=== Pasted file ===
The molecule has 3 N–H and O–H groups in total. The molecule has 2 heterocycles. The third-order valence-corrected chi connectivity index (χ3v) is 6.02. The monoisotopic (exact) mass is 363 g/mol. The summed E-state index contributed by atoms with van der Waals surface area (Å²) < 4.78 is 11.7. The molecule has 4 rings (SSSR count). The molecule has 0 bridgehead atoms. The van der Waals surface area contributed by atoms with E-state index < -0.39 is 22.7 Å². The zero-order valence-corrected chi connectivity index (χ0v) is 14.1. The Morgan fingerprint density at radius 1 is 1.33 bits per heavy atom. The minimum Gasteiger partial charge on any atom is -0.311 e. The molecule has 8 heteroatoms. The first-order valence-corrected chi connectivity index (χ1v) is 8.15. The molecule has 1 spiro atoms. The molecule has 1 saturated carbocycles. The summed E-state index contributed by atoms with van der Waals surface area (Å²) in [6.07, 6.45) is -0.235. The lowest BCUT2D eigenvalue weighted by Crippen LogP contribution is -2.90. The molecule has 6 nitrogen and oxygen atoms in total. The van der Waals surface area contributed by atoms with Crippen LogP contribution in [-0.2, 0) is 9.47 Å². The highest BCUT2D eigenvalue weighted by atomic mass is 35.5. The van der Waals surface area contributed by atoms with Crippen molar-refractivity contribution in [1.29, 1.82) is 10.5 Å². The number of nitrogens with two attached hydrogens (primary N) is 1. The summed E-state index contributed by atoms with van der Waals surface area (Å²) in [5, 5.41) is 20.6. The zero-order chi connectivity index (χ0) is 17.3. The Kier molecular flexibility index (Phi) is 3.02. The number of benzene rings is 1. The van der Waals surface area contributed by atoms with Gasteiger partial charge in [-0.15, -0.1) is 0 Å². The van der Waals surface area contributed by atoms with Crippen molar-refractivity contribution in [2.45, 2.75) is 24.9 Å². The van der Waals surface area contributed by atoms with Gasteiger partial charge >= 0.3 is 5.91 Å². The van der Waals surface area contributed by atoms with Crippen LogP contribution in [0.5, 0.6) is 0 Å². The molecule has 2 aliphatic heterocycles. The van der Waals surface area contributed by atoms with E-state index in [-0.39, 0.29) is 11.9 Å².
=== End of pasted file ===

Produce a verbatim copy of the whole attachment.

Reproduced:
The molecule has 3 N–H and O–H groups in total. The molecule has 2 heterocycles. The third-order valence-corrected chi connectivity index (χ3v) is 6.02. The monoisotopic (exact) mass is 363 g/mol. The summed E-state index contributed by atoms with van der Waals surface area (Å²) < 4.78 is 11.7. The molecule has 4 rings (SSSR count). The molecule has 0 bridgehead atoms. The van der Waals surface area contributed by atoms with E-state index < -0.39 is 22.7 Å². The zero-order valence-corrected chi connectivity index (χ0v) is 14.1. The Morgan fingerprint density at radius 1 is 1.33 bits per heavy atom. The minimum Gasteiger partial charge on any atom is -0.311 e. The molecule has 8 heteroatoms. The first-order valence-corrected chi connectivity index (χ1v) is 8.15. The molecule has 1 spiro atoms. The molecule has 1 saturated carbocycles. The summed E-state index contributed by atoms with van der Waals surface area (Å²) in [6.07, 6.45) is -0.235. The lowest BCUT2D eigenvalue weighted by Crippen LogP contribution is -2.90. The molecule has 6 nitrogen and oxygen atoms in total. The van der Waals surface area contributed by atoms with Crippen LogP contribution in [-0.2, 0) is 9.47 Å². The highest BCUT2D eigenvalue weighted by atomic mass is 35.5. The van der Waals surface area contributed by atoms with Crippen molar-refractivity contribution in [1.29, 1.82) is 10.5 Å². The number of nitrogens with two attached hydrogens (primary N) is 1. The summed E-state index contributed by atoms with van der Waals surface area (Å²) in [5, 5.41) is 20.6. The zero-order chi connectivity index (χ0) is 17.3. The Kier molecular flexibility index (Phi) is 3.02. The number of benzene rings is 1. The van der Waals surface area contributed by atoms with Gasteiger partial charge in [-0.15, -0.1) is 0 Å². The van der Waals surface area contributed by atoms with Crippen molar-refractivity contribution in [2.45, 2.75) is 24.9 Å². The van der Waals surface area contributed by atoms with Gasteiger partial charge >= 0.3 is 5.91 Å². The van der Waals surface area contributed by atoms with Crippen LogP contribution in [0.5, 0.6) is 0 Å². The molecule has 2 aliphatic heterocycles. The van der Waals surface area contributed by atoms with E-state index in [-0.39, 0.29) is 11.9 Å².